Candidates survive first round

Published 12:00 am Saturday, June 15, 2002

The first round is over and some have already suffered a knockout.

The survivors will do battle in a run-off on Tuesday, June 25.

One of my colleagues in the Senate, George Clay from Tuskegee, was defeated in the primary by Myron Penn, chairman of the Bullock County Commission.

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Otherwise, all of the Senate incumbents who were in contested races won their elections.

The surprises to me in the outcome of the June 4 primaries were the defeat of House members Perry Hooper Jr. in Montgomery and Walter Penry in Fairhope.

Both of these legislators are able people who have served their districts well for many years.

The other surprise, to me, was the margin of victory by Congressman Bob Riley over Lt. Governor Steve Windom.

Both Riley and Windom conducted high profile, extensive media campaigns, yet Windom only received 18 percent of the vote while Riley was garnered 70 percent.

I really thought it would be much closer, even though Riley was predicted to win.

Incumbent Gov. Don Siegelman ran some TV ads and made a number of personal appearances, but his victory in the democratic primary never was in doubt.

The decisive margins compiled by Riley and Siegelman suggest a close race in November.

Both should have considerable momentum coming out of the primaries and probably who wins will depend in part on the candidate who makes the fewest mistakes between now and election day.

Until this current primary election was held, the percentage of people voting in the republican primary had continued to increase in the last four elections, but last Tuesday, 55 percent of those who showed up at the polls statewide voted in the democratic primary.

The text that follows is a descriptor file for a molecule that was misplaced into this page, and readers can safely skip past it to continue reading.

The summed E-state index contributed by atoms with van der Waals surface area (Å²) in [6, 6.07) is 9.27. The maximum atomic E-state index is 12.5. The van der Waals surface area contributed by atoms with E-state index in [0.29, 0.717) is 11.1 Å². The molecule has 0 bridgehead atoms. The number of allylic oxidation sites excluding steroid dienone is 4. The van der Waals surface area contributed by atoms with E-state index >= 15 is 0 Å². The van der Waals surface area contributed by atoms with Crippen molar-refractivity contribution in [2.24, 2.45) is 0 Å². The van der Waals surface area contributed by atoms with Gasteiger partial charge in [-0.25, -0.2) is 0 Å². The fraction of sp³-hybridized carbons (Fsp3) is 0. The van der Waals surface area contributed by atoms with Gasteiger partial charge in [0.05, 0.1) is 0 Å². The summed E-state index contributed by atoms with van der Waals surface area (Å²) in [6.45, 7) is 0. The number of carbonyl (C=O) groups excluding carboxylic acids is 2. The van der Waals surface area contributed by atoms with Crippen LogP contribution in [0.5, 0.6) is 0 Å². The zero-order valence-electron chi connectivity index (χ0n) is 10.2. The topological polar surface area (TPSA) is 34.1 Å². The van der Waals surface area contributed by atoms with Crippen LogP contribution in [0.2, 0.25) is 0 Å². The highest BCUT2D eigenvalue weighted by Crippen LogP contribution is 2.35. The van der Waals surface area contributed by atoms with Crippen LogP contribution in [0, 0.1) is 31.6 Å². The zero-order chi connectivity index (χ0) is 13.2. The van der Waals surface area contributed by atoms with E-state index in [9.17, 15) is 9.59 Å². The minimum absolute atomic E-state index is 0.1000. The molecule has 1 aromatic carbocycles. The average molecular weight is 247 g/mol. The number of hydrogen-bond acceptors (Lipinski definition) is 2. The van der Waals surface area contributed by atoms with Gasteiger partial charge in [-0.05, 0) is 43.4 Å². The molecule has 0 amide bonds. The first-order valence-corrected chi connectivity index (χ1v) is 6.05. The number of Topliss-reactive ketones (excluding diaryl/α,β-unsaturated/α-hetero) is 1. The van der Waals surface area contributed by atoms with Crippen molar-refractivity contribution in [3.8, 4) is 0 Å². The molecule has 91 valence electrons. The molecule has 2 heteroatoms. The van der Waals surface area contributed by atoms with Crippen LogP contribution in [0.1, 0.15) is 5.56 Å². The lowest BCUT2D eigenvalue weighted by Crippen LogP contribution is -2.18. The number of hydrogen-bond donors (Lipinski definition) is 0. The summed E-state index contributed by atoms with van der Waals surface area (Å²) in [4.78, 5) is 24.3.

This is a slight reversal of the trend which had been taking place over the past few years.

I am not certain that you can read this as a prediction on how Alabamians will vote in November because there were many local sheriffs, county commissioners, tax commissioners and coroners up for election, all of whom ran on the democratic ticket.

Many citizens wanted to vote in those local races and therefore could not vote in the republican primary.

In the fall, everyone will vote for the person of their choice, irrespective of party affiliation.

My prediction, at least at this time, is that the governor's race will be like an old-fashioned horse race

won by a nose.

For some time now, I have thought that the main issue in the governor's race would be funding for education.

However, based on last week's report from the Department of Revenue concerning declining income in general fund monies, it may be that the principal issue will be revenue for all state government functions, not just education.

Siegelman has once again embraced the lottery proposal, but it was rejected four years ago.

There is not much reason to believe that it would fare any better this time around.

Many newspaper editorials this past weekend were focused on a call to each candidate to produce a plan A, plan B or if necessary a plan C, to meet Alabama's funding needs.

I think this is an appropriate suggestion and I am hopeful that these issues will be dealt with in depth in the forthcoming campaigns leading to the general election.

Let me know if I can be of assistance to you.

Remember, "I'll go with you or I'll go for you" to help you solve any problem related to state government.